Sunset Overdrive’s gameplay contains all the usual suspects found in an open world game. The main story of the game is fantastic. The humour overtakes everything and the anarchic style freshens up the types of missions we’re used to in open world games. An example of this is an escort mission where you need to find someone’s dog that went missing. At one point during the mission after you have cleared waves of enemies to protect the dog, you discover that it is actually a robot dog who will instantly slaughter anyone it sees as a threat. Cue the mission changing to an opportunity where you get to kill hundreds of OD by commanding a killer robot dog. Sunset Overdrive also seems content to constantly challenge the fourth wall. The main character is asked at one point what his name is. His response is “My name? it appears above me in multiplayer but I can’t quite read it”. There is also an amp that when activated praises you for being a brilliant game player. The game also pokes fun at itself and the type of gameplay that it is made up of; the main character often guesses what is coming up in the game and tells NPCs how to behave so he can start the mission. There is a side mission where you are charged by one of the NPCs to defeat Fizzco robots and collect parts they leave behind. His reasons why? “Hey, I don’t know what it does either but it’s f*&%king cool looking, right?” Another part of the game where the humour has taken over is with the respawn animations. After you die you come back in a novel way (normally with a knowing nod to something geeky). You may appear out of Telephone box a la Bill and Ted, warp in like a T-1000 or crawl out of a television like the creepy girl from The Ring. I don’t think I can remember laughing as much at a game as I have with this.
The side missions available in Sunset Overdrive are a varied bunch. There are the missions that develop back story for you and the NPCs you interact with as well as the usual time trials, survival runs, and fetch and carry missions. The time trials and speed runs are pretty standard fare but will add hours to your play through should you like that type of thing. My play through of the game where I completed the main story and story side missions took just under twenty one hours so there is plenty to keep you going.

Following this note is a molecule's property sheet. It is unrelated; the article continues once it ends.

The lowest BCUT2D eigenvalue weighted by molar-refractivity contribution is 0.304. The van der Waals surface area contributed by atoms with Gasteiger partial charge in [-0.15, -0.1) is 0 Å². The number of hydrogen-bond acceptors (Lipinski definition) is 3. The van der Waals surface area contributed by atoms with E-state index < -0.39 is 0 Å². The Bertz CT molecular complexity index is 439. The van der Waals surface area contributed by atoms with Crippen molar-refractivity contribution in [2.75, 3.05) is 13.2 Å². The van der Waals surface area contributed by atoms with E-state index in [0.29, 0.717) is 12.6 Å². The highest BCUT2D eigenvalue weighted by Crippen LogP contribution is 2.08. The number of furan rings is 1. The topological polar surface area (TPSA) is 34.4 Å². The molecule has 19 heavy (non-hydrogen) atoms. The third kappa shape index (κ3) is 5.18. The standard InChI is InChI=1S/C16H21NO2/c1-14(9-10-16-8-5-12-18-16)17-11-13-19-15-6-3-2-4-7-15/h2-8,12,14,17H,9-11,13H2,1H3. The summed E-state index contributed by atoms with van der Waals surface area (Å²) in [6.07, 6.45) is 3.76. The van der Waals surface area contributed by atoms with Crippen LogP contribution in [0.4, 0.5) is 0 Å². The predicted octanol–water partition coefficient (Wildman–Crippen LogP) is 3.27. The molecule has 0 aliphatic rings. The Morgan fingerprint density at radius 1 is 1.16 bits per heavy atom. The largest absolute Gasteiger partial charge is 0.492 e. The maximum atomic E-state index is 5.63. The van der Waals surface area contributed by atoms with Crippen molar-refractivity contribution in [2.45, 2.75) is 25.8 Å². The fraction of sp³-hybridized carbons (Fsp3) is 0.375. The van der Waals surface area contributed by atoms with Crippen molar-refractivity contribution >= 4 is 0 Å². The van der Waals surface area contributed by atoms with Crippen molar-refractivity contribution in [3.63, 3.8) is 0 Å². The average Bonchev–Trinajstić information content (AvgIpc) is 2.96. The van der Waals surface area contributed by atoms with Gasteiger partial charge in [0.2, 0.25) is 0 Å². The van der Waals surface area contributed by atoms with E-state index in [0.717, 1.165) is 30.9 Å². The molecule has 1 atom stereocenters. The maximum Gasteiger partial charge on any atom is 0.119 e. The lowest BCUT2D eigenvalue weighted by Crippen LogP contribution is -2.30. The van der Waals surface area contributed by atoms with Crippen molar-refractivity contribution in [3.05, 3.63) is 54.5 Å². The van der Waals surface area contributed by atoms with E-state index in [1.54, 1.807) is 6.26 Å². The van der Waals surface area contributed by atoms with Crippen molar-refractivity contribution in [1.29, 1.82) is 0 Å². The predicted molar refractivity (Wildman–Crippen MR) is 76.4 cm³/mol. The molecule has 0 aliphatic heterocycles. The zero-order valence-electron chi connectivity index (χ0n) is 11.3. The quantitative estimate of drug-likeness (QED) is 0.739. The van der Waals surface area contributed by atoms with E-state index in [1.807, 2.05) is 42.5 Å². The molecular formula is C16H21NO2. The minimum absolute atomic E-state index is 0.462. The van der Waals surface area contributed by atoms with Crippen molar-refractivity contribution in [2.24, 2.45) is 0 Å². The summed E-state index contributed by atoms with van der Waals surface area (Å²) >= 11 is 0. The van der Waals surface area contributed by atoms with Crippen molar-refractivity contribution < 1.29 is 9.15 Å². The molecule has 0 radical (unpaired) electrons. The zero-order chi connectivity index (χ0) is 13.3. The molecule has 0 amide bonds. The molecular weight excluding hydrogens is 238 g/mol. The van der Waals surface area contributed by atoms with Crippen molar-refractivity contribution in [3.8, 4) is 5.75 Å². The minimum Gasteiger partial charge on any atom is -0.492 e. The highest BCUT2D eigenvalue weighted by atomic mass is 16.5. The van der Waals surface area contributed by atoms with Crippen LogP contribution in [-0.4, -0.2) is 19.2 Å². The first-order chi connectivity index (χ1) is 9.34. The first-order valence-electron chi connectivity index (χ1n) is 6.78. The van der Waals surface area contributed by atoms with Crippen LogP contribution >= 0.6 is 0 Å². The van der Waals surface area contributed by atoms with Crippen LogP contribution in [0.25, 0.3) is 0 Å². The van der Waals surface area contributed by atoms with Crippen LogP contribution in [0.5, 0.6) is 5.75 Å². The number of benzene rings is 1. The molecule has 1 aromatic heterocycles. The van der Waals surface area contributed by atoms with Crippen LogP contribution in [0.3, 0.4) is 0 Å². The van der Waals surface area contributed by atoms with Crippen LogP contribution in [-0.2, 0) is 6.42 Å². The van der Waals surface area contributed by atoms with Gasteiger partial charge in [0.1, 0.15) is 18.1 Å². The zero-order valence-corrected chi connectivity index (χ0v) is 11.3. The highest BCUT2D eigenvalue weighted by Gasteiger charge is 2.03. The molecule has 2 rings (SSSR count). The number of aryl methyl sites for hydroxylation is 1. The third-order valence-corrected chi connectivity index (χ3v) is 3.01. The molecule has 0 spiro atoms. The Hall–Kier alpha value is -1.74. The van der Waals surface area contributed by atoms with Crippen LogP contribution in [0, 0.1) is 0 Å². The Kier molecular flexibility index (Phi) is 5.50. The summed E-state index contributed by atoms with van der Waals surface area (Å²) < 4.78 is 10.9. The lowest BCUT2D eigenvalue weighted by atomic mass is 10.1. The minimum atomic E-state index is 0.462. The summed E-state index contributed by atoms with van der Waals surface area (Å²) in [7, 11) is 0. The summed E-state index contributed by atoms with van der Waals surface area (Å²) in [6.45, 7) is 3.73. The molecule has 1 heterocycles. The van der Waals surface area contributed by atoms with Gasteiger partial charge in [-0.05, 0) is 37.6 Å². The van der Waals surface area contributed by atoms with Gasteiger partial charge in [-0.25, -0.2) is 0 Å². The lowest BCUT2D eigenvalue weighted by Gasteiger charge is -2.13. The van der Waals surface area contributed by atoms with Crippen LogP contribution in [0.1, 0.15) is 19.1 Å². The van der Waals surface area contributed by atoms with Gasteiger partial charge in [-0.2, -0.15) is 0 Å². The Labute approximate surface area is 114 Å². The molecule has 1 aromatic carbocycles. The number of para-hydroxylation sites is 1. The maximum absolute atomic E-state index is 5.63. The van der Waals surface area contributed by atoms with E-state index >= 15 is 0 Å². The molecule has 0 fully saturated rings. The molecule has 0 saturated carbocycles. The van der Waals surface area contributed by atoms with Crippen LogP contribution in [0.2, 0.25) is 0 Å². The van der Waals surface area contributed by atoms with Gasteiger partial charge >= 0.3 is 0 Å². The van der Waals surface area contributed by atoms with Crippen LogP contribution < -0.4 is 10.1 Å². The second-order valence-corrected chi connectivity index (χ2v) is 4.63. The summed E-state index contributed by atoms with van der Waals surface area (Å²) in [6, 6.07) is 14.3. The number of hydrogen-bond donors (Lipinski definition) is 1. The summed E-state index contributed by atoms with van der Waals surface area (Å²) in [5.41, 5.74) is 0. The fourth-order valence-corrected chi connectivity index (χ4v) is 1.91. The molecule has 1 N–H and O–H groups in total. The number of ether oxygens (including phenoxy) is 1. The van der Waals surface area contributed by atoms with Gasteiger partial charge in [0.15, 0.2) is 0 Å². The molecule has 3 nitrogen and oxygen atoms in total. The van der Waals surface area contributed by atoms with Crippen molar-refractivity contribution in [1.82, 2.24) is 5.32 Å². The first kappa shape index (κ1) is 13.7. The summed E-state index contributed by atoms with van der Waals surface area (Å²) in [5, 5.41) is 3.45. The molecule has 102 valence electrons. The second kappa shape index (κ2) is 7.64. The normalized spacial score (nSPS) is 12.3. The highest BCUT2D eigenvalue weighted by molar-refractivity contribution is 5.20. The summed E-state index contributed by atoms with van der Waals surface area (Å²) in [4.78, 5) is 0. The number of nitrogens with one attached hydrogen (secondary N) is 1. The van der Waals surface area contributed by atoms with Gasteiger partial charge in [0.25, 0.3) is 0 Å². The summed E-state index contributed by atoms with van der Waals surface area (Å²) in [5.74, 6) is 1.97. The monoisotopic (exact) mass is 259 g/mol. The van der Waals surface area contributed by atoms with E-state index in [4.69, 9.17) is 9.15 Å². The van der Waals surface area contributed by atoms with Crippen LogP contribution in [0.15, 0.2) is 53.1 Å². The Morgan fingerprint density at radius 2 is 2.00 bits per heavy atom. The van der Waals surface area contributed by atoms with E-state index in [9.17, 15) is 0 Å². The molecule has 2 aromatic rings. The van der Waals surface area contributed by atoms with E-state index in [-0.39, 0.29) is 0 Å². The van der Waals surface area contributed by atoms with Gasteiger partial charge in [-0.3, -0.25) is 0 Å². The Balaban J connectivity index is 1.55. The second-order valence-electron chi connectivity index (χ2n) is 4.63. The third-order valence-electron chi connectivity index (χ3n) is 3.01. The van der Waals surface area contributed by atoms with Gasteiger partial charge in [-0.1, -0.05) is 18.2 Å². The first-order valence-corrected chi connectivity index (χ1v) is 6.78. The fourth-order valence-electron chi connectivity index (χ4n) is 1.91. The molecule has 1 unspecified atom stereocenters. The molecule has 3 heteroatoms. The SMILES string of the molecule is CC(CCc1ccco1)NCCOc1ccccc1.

The multiplayer in Sunset Overdrive is a modified version of one of the single player missions where you need to protect an area from waves of OD. Players play semi cooperatively to defeat all the invading OD as the person with the highest score at the end wins. Although fun with anyone, this multiplayer works best with a group of friends as its easier to stave off an invasion when everyone is on the same page.
Our time playing Sunset Overdrive can only be described as thoroughly enjoyable. Insomniac Games have just given a masterclass in taking a tried and tested game genre and making it feel fresh and fun. It was the first time that upon finishing the final mission of an open world game I have been met with a wave of disappointment. Not because the ending is bad (spoiler warning: it is awesome) but rather that I was not ready to let the characters and their story go. So not only has Sunset Overdrive renewed my faith in open world games (and also not sucked), it could also possibly be the best game I have played this year.
4.5 OD’d beasties out of 5Sunset Overdrive Review (Xbox One),